Written by: Kevin Cann
Yesterday when I went into TPS I had a conversation with one of our members. She was telling the story of how she lost over 100lbs while being on a Paleo diet. She told me that she ate nothing but veggies and meat, avoiding added fats and even fruit. She also took up running, averaging roughly 25-30 miles per week. She lost weight, but lacked energy and in her own words, she had no muscle definition.
This member went from being 254lbs to a pretty jacked 140lbs by switching up her diet a bit and her training routine. This story is not dissimilar to many others out there attempting to lose weight. With so much information out there blaming both carbohydrates and fats for weight gain, along with articles touting that cardio is the best way to lose weight, it can be extremely difficult for someone to make the proper decisions to lose weight and be healthy throughout the course of a lifetime.
Both carbohydrates and fats, when eaten in excess, can most definitely lead to weight gain. The key is, when they are eaten to excess. When we decide to take part in a training program, our dietary needs change quite a bit. One major way in which our dietary needs change is our need for carbohydrates.
Carbohydrates breakdown into glucose. Glucose is a primary energy source for our muscles to fuel us through a tough training session. Glucose is taken up into muscle tissue through a transporter known as GLUT4. Exercise increases GLUT4 expression in skeletal muscle which can help regulate blood glucose levels and improve insulin action (1). This adaptation does not take months to happen. In fact, acute exercise can increase GLUT4 expression in patients with type 2 diabetes, who are believed to have a dysfunction in this transporter (2).
Most of these studies use some form of cardio performed for 45-60 minutes at a VO2max between 60% and 70%. Studies have shown that strength training can be an alternative to endurance training for type 2 diabetics. Strength training for 30 minutes 3 times per week led to an increase in GLUT4 expression (3).
Why would muscles increase their expression to the GLUT4 transporter in response to exercise? Because they require glucose to fuel the exercise and to replenish lost energy. What happens if we do not feed them the required energy they are craving?
We store roughly 1500-2000 calories of glycogen in our liver and skeletal muscle. A sedentary individual will burn roughly 600 calories of glucose per day. This number increases with exercise. If we cut out carbohydrates completely and take up exercise, we may be able to last roughly a week before we are out of energy. In this week we may have dropped 5lbs or more of weight, giving us a false sense that something great is happening. This tends to be water weight since carbohydrates hold on to water. This can be dangerous as it can increase our chances of becoming dehydrated.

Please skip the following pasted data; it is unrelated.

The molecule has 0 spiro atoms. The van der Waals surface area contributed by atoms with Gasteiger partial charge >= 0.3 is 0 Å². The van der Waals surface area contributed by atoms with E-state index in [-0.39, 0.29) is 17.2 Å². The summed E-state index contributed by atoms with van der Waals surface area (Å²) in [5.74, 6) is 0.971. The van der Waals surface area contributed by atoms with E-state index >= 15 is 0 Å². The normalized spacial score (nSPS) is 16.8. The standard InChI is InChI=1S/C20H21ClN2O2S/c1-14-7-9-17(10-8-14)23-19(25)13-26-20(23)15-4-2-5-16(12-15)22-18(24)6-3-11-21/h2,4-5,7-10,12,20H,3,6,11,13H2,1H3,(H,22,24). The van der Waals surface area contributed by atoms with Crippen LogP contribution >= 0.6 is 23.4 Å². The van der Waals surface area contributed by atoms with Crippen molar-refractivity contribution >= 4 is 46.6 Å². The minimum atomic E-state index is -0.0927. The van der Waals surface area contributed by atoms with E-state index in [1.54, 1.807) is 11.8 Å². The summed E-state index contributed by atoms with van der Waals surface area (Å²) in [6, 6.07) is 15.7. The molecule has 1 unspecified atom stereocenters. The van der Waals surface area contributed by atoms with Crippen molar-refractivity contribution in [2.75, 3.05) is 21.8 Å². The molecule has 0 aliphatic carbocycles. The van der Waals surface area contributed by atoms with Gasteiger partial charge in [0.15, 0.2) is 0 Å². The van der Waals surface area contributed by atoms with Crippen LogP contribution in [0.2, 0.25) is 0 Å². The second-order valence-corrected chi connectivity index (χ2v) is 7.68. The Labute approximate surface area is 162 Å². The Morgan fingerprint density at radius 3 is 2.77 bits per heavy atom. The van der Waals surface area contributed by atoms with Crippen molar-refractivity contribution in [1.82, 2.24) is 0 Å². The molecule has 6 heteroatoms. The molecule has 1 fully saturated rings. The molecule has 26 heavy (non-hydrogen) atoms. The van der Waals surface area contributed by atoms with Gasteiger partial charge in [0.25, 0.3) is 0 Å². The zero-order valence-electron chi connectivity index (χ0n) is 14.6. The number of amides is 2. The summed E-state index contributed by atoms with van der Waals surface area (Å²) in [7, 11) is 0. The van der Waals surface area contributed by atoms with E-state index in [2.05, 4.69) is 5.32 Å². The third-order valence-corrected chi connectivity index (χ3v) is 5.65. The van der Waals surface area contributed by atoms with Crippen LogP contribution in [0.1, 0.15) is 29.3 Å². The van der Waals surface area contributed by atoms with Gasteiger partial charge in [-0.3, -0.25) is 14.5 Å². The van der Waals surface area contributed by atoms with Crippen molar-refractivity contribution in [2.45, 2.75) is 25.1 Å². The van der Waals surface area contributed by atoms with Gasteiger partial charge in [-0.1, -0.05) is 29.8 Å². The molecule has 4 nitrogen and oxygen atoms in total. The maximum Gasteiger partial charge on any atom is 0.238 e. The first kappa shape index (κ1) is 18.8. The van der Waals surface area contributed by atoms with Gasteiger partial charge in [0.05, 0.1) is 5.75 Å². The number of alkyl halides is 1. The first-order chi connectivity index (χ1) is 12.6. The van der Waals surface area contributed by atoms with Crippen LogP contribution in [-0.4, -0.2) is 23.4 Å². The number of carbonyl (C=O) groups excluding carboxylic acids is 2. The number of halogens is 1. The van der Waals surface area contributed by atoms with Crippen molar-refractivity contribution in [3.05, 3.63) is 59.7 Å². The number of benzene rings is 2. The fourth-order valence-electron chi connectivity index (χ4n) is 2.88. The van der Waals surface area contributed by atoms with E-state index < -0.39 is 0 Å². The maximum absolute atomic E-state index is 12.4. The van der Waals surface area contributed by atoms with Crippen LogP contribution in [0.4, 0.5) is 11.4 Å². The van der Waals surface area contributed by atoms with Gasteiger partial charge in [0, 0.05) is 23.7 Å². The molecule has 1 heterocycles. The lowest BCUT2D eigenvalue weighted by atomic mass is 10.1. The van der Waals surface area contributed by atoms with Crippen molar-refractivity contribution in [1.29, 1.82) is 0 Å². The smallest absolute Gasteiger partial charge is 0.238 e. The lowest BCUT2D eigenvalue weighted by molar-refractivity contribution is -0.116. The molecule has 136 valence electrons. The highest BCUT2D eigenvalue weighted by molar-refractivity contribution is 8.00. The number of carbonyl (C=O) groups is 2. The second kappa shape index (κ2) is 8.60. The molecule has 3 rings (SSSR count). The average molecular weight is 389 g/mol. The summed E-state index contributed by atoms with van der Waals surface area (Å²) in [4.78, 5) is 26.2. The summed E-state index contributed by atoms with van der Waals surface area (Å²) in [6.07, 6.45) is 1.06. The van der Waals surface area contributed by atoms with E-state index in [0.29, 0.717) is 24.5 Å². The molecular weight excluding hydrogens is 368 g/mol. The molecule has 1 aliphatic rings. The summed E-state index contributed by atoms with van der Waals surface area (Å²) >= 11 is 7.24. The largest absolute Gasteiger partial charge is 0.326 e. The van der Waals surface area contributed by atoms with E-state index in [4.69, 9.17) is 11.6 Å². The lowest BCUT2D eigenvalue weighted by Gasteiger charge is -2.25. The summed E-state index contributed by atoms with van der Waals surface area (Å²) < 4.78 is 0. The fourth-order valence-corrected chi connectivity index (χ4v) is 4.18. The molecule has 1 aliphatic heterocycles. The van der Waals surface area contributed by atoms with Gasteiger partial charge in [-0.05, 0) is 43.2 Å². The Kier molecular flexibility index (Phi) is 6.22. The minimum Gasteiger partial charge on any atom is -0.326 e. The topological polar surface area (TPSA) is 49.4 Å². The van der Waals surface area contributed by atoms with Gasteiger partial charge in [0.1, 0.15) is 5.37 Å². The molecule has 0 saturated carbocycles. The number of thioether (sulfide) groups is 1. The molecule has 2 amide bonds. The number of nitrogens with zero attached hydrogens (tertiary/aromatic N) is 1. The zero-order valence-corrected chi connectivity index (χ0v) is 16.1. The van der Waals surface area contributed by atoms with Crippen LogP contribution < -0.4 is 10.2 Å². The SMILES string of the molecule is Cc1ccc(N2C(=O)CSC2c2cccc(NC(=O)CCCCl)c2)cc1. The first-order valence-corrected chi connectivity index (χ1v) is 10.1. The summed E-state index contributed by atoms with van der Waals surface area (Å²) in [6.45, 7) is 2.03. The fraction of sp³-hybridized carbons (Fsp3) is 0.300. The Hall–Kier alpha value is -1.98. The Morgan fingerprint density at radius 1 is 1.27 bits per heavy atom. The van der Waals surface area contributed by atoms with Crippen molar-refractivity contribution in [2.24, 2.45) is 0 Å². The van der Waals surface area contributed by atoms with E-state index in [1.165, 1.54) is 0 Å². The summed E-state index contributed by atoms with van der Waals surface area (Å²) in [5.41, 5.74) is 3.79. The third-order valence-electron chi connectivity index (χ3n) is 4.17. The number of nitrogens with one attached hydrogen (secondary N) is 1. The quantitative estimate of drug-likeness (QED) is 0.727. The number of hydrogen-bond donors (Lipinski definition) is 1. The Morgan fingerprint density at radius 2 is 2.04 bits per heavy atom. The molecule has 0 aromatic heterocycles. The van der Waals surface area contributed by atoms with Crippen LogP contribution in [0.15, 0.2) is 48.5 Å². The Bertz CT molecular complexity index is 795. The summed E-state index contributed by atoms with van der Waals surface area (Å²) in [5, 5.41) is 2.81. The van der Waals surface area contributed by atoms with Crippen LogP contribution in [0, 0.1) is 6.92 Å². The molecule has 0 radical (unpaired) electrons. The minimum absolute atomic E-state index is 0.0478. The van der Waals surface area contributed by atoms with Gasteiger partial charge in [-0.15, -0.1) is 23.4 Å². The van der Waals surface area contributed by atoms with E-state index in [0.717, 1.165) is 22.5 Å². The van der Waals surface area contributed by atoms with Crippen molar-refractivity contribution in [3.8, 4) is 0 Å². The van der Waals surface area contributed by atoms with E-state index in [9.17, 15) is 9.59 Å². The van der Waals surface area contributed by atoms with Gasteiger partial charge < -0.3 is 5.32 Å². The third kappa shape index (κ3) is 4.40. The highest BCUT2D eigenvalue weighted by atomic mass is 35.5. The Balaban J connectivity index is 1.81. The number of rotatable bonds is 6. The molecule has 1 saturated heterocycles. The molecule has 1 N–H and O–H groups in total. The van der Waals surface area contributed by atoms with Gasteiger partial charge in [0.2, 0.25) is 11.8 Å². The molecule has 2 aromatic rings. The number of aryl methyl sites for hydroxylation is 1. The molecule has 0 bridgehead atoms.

This also means that your energy to workout at higher intensities has dwindled. You will begin utilizing fat as energy, which cannot support higher intensities due to the time it takes to oxidize the fat for useable energy. You might be thinking that this sounds great and you want to be burning fat.
However, when our muscle glycogen gets low our performance decreases, even in endurance sports where fat is the primary fuel. This is a defense mechanism instilled in us from times of food shortages. Our body will down regulate metabolic processes to conserve energy until our next meal comes along.
This will actually increase our hunger. As insulin drops due to not eating carbohydrates, so does leptin. Leptin is the hormone that causes us to be hungry when it is low and satiated when it is high. You may be able to say no to those food cravings in the beginning, but eventually you will cave. This also happens if we eat too few calories as well.
At the same time, if we eat too many carbohydrates we may gain weight. If our glycogen stores are full and we continue to pile on the carbohydrates, they need to get shoved into fat cells for storage as there is nowhere else to go.
This is why it is so confusing for people. On one hand if you eat too little you run into hunger cravings and if you eat too much you put on weight. How is someone supposed to know how many carbohydrates to eat in a day? The problem with this question is, it is different for everyone.
For someone that is taking part in exercise, I like to start everyone off with 150g-200g of carbs per day. This covers the 600cals of glucose required per day plus some extra for the training. Any extra glucose needed we can derive from the protein in our diet. I am a fan of taking in the majority of carbohydrates after the training session of the day, but sometimes this just does not fit into someone’s schedule. The reason for this is the acute increase in GLUT4 expression after exercise. More glucose is likely to be taken into the muscles at this time.
From here we pay attention to energy, sleep, hunger cravings, and performance in the gym. If performance is decreasing and energy feels low then we will make adjustments to the carb intake. If someone is constantly feeling hungry we will increase the serving size of protein with each meal. Protein starts at 4-6oz per meal for women and 6-8oz for men. I encourage people to eat 2-3 servings of vegetables per meal. Non-starchy veggies carry minimal calories and expand the stomach to help with hunger, not to mention they are rich in nutrients. The rest of the calories come from fat.
There is even constant tweaking that has to happen as we go along because things change. The first step in making dietary changes is just switching to eating a nutrient dense diet. Eat plenty of veggies, fruits, meat, fish, eggs, and healthy fats. If you do this and are not losing weight try the suggestions in this article and continue to tweak the macros until you find your sweet spot.